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Baron/Barkley Productions

Giants in Japan

Location + schedule

Gremlin Theatre
2400 University Av W

DateTimeMy FringeAccess
Thursday 8/55:30 p.m.  
Sunday 8/82:30 p.m.  
Tuesday 8/108:30 p.m.  
Thursday 8/1210:00 p.m.  
Saturday 8/1410:00 p.m.  
About the show

Contains Adult language
For ages 16+
Comedy, Satire, Relationships

Created by William Schaffhausen

Overall rating



Japan meets Minnesota nice. Our hero, salting the rim of business etiquette, meets the venerable Mr. Edioo. Laugh along as he mocks corporate values and creates "around the box" thinking in this one-man show.

Overview:

Japanese business meets Minnesota nice. A one man show written/performed by William Schaffhausen. Traveling in the mid 1990's for a local fortune 500 company, William learns about Japanese cultural from his venerable business counter-part. Together, with help from business colleagues and a heavy dose of corporate folly, the two develop a relationship of teacher and student. Neither recognizes who is the teacher and who is the student. Experiencing multiply cultural differences, our dynamic due wade through the balance of business in a foreign country while salting the waves of business etiquette and face saving blunders. A storytelling, comedic genre, with original song and choreographed dance, William brings his extensive stories working in Asia-Pacific as a contracts negotiator for multi-national companies. His travels have taken him to remote locations in Mexico, and Asia, east and west Europe and beyond. With an eye for the unusual and a keen interest in storytelling, William has parlayed many of his experiences in the form of letters to home (which he wrote to himself on planes). A show made for anyone who has ever asked the question, “What the heck is my company thinking, and how am I going to implement these decisions?” This show is a lighthearted, warm look at relations among business colleagues in uncomfortable situations, and cultural enlightenment for a fresh faced twenty-something businessman. If you have ever worked for a company, this is your show!

William Schaffhausen
Role: Storyteller/Creator
A one man show written/performed by William Schaffhausen. William brings his extensive theatrical experience (8 plays - grades 1-8) and musical talent (He once wrote a letter to Van Halen expressing interest in the vacant lead singer position) to the stage!
William enjoys the characters of the world stage and takes note on each one he meets.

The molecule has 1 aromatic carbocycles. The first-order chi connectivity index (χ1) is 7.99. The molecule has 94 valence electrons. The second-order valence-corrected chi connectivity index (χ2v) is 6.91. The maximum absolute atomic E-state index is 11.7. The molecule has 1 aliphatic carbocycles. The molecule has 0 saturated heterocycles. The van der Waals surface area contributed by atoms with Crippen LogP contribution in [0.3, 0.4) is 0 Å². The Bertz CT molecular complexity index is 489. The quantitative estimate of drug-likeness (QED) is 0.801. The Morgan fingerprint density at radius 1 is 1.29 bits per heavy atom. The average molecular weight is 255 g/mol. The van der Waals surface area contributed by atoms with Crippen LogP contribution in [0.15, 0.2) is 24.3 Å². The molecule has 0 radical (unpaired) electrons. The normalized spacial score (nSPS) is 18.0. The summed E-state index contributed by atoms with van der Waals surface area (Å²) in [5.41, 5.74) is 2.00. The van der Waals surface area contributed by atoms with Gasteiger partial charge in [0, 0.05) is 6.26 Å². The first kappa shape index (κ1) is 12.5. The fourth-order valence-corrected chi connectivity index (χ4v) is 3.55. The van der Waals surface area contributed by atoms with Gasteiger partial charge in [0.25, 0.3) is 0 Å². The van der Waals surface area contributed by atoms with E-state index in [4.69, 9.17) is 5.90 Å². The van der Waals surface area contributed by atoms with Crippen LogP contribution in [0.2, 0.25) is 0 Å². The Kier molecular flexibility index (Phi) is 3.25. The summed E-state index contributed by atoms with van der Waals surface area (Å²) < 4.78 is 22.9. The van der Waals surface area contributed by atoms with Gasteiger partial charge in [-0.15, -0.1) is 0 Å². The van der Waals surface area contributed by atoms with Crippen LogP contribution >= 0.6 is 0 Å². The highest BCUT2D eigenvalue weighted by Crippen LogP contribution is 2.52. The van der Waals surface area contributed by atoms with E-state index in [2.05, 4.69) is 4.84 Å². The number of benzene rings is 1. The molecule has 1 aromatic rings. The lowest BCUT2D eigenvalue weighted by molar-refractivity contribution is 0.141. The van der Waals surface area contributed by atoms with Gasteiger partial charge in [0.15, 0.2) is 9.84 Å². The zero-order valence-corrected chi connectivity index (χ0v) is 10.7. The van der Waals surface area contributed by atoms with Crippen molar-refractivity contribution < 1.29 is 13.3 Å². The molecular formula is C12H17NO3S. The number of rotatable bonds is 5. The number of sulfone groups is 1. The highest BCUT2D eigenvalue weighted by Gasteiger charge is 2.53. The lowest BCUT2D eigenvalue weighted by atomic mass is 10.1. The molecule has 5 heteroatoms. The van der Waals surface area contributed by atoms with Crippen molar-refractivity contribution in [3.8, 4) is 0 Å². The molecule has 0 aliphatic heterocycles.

User reviews

Laughing IS the Best Medicine
by Julie deRosier-Paul Follow this reviewer
Rating 5 kitties
Thanks Bill for a great hour of laughter. About 12 months ago I started working more closely with our International division and this was a much-needed chuckle. Your memories of your first trip were amazing; I felt as if I was right there with you. A great story told by a great storyteller!

Can't really recommend it...yet.
by TJ Hara Follow this reviewer
Rating 2 kitties
As a Minnesota-born Japanese-American four generations removed from "the old country", I love hearing about other people's experiences in Japan and comparing them with my own (limited) studies and experience of the country and its culture. As such, performer Bill Schaffhausen sounds like someone I'd love to have a Kirin and compare notes with, but his material doesn't yet seem organized enough for the stage. The show opens with an entertaining dream sequence, but one that's unrelated to the material at hand, and seems purpose-built to score some easy applause before the show proper has even begun. If it weren't for the time constraints of a Fringe show, this would be an engaging opening if it segued into the story to follow.

Schaffhausen shares a little of his background with the company that sent him to Japan fourteen years ago, and touches vaguely on some training he was given by them to do his job, but there's no real sense of his expectations going into the job, or of how they were confounded—my main issue was that there was no real sense of culture shock, and so no "hook" into the story. The overview above touches on a lot of interesting themes, but I didn't feel they were really addressed in the actual material presented. He does present a believable portrait of his Japanese patron, doing an impression that's entertaining without being too over-the-top, and finishes with a song that does nicely tie the show up.

I'd be curious to see all of Shaffhausen's notes of his travels to Japan…I believe there's a show in them I'd love to see, but perhaps one more selectively structured rather than a straight chronological accounting.

They're windmills, not giants.
by Nick Decker Follow this reviewer
Rating 2 kitties
It begins with an overwrought and overlong dream sequence that has no place in the narrative. It ends with a corny torch song, half of which is delivered in a vaguely racist accent.